Former Latimer staff win consultation payout

Darryl Danielli
Monday, August 24, 2020

Close to 50 former employees of Latimer Trend & Company, which collapsed just under a year ago, have won their ‘failure to consult’ compensation claims and their lawyer has warned directors to ensure they properly consult with staff over redundancies.

Latimer Trend: the 130-year-old firm hit the buffers last year
Latimer Trend: the 130-year-old firm hit the buffers last year

The judgement, which was issued by the Plymouth Employment Tribunal last week, means the 47 staff that made a claim are each in line for additional payments of up to £4,304.

Presiding judge NJ Walker issued the judgement “by consent”, but the employees' solicitor, Nuala Toner, managing director of employment specialist Nualaw, said that initially the administrators were going to defend, but agreed to a judgment by consent “after we pointed out that the defense was not particularly strong”.

130-year-old Latimer Trend fell into administration last October. Companies often claim “special circumstances defense” when insolvency is involved, however this has largely been rejected in previous cases.

“Otherwise every company that was in financial difficulties would just say we couldn’t do it [consult], because we went into administration,” said Toner.

A judgement by consent is where all the parties agree the terms in which a judgment should be given. Following the agreement, the former employees dropped various other claims against the company including some for unfair and constructive dismissal.

Toner said that a tribunal judgement was required in order for staff to receive compensation from the government.

“It’s not something that former staff can apply for on their own,” she said.

“So, people that didn’t make a claim, so those beyond the 47, won’t receive anything.”

The £10m-turnover book and journal printer had employed 83 staff at the time it fell into administration.

Under the Trade Union and Labour Relations (Consolidation) Act 1992, when more than 20 staff are made redundant within a 90-day period, there needs to be a 30-day consultation period and if a business fails to do that then it can be ordered to pay up to 90-days compensation to the affected staff.

In this instance, where the company in question is in administration, the first eight weeks of the compensation, capped at £538 per week, is payable by the National Insurance Fund (NIF) through the Insolvency Service’s redundancy payment service.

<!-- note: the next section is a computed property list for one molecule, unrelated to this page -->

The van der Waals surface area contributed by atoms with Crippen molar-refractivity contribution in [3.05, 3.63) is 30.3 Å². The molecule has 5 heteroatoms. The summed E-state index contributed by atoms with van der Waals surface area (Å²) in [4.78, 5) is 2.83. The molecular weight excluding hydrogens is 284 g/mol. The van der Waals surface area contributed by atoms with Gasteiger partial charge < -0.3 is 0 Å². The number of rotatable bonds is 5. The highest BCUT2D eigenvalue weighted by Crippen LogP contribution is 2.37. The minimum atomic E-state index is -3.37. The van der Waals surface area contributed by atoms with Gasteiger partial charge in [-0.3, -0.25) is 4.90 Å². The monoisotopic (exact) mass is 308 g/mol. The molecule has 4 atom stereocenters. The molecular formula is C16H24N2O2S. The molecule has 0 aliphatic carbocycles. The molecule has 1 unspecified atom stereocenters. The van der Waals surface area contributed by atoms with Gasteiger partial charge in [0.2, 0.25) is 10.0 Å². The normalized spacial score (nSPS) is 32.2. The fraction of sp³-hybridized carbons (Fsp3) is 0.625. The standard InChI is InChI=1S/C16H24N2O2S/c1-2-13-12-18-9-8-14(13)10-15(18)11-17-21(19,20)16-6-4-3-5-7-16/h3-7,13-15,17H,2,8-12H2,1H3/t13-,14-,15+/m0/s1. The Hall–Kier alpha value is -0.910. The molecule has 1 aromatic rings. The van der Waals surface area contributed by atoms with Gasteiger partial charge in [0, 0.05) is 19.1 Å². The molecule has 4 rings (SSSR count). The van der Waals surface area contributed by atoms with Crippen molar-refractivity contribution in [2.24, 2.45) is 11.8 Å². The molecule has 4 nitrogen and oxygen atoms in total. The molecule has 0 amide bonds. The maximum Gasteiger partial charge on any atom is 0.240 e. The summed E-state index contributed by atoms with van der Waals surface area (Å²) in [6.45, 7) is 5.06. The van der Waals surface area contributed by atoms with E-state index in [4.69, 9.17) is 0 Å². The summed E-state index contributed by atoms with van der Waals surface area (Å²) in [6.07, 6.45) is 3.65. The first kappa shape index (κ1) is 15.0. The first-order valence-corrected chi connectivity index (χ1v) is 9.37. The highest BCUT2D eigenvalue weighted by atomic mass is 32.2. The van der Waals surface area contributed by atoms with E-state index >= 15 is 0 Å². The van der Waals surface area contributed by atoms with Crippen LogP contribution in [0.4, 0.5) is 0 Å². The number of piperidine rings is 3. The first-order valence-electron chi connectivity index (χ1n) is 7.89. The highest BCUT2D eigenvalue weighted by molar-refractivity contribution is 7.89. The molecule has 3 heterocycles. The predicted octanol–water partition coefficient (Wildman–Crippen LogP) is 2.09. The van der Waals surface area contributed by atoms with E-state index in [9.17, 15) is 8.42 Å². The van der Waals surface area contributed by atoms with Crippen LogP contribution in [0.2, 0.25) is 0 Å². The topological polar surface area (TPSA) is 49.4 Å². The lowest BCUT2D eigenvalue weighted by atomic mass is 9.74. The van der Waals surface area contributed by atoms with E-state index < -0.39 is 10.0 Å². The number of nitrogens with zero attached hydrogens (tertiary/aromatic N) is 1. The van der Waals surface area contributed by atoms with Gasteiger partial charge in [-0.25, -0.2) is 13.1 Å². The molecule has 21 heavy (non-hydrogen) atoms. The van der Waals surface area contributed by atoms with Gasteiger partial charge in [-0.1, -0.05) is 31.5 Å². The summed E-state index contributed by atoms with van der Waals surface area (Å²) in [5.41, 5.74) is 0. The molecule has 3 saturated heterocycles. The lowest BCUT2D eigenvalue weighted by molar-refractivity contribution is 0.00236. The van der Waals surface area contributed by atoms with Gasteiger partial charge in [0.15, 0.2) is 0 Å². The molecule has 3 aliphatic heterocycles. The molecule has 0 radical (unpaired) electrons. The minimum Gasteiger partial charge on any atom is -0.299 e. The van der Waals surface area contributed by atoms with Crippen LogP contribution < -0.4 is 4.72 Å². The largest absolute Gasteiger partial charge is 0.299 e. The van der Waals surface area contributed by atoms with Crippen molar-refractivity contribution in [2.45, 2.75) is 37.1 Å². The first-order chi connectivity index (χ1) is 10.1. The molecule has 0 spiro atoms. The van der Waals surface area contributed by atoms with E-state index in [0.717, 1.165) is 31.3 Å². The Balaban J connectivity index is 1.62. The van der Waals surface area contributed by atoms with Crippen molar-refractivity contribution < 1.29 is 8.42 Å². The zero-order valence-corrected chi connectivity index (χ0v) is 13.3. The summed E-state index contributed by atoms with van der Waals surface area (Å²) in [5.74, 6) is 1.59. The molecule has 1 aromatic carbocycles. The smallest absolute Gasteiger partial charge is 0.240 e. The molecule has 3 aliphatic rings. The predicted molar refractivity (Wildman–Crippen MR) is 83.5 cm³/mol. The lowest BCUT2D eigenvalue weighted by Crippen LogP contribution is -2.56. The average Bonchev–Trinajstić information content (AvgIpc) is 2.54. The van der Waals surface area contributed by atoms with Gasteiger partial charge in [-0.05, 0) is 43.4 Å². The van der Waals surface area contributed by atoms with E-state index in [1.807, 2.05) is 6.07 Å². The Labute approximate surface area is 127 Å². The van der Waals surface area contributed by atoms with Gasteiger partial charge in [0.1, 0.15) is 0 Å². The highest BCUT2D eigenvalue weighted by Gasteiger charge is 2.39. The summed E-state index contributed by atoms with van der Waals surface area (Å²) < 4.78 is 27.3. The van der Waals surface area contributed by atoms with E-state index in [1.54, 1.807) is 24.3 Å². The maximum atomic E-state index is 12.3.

The remaining amount rests as an unsecured claim against the assets of the collapsed business.

In the case of Latimer Trend, which owed unsecured creditors more than £3m at the time of its administration, and had an estimated total shortfall in excess of £4.5m, Toner said it was “pretty unlikely” that the employees will receive any further payment beyond that from the NIF.

The payments due under the judgement are in addition to the employees' claims for statutory redundancy, arrears, notice and holiday pay from the government.

While administrators usually highlight employees’ rights for statutory pay claims, many workers are unaware they may be eligible to make a further claim for not having had a formal consultation before being made redundant by their employer.

“We do this type of work all the time, but our hit rate is normally only around half of the employees that are entitled to claim, because a lot of people think you have to have two years’ service, but you don’t, or they just think there’s no money left so there’s no point,” said Toner.

“They don’t realise that there’s money there from the National Insurance Fund, which they’ve paid into every week of their working life… there are also lots of instances where employees don’t make claims simply because they’re not aware they can.”

Claims largely involve companies that have gone into administration, where the directors haven’t consulted with staff because they were concerned about devaluing the company or unsettling customers while they attempt to save or sell the business.

“It’s very often that the staff are the last people to know,” said Toner.

“But it is against the law and you are meant to tell people, they’re supposed to have a representative who can speak on their behalf, they’re supposed to have time off to look for a job and [in extreme cases] it can also have a big socioeconomic impact on a town.

“So, directors have to give forewarning.”

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